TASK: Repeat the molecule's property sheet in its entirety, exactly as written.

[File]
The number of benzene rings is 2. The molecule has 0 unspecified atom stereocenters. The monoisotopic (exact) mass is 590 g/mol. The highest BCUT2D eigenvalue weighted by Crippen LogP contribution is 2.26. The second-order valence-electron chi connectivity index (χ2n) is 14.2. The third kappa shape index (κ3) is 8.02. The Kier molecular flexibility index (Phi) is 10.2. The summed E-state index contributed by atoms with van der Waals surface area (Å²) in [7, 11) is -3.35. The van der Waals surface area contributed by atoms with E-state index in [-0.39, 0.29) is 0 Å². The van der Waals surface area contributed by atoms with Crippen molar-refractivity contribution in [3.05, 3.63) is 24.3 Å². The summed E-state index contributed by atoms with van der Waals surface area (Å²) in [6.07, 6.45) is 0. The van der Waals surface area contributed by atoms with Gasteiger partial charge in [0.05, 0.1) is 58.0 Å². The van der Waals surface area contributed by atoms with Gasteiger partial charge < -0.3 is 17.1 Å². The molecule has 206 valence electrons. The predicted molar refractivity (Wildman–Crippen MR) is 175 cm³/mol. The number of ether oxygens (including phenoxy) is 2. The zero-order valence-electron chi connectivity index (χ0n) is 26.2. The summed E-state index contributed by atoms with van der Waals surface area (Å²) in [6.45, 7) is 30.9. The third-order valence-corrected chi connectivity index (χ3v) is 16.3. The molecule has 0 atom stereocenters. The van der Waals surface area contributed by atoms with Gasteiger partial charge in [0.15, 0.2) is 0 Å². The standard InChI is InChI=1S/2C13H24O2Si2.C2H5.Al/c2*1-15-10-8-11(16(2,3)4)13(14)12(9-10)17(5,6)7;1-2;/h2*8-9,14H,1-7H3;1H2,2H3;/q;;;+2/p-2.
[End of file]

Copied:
The number of benzene rings is 2. The molecule has 0 unspecified atom stereocenters. The monoisotopic (exact) mass is 590 g/mol. The highest BCUT2D eigenvalue weighted by Crippen LogP contribution is 2.26. The second-order valence-electron chi connectivity index (χ2n) is 14.2. The third kappa shape index (κ3) is 8.02. The Kier molecular flexibility index (Phi) is 10.2. The summed E-state index contributed by atoms with van der Waals surface area (Å²) in [7, 11) is -3.35. The van der Waals surface area contributed by atoms with E-state index in [-0.39, 0.29) is 0 Å². The van der Waals surface area contributed by atoms with Crippen molar-refractivity contribution in [3.05, 3.63) is 24.3 Å². The summed E-state index contributed by atoms with van der Waals surface area (Å²) in [6.07, 6.45) is 0. The van der Waals surface area contributed by atoms with Gasteiger partial charge in [0.05, 0.1) is 58.0 Å². The van der Waals surface area contributed by atoms with Gasteiger partial charge < -0.3 is 17.1 Å². The molecule has 206 valence electrons. The predicted molar refractivity (Wildman–Crippen MR) is 175 cm³/mol. The number of ether oxygens (including phenoxy) is 2. The zero-order valence-electron chi connectivity index (χ0n) is 26.2. The summed E-state index contributed by atoms with van der Waals surface area (Å²) in [6.45, 7) is 30.9. The third-order valence-corrected chi connectivity index (χ3v) is 16.3. The molecule has 0 atom stereocenters. The van der Waals surface area contributed by atoms with Gasteiger partial charge in [0.15, 0.2) is 0 Å². The standard InChI is InChI=1S/2C13H24O2Si2.C2H5.Al/c2*1-15-10-8-11(16(2,3)4)13(14)12(9-10)17(5,6)7;1-2;/h2*8-9,14H,1-7H3;1H2,2H3;/q;;;+2/p-2.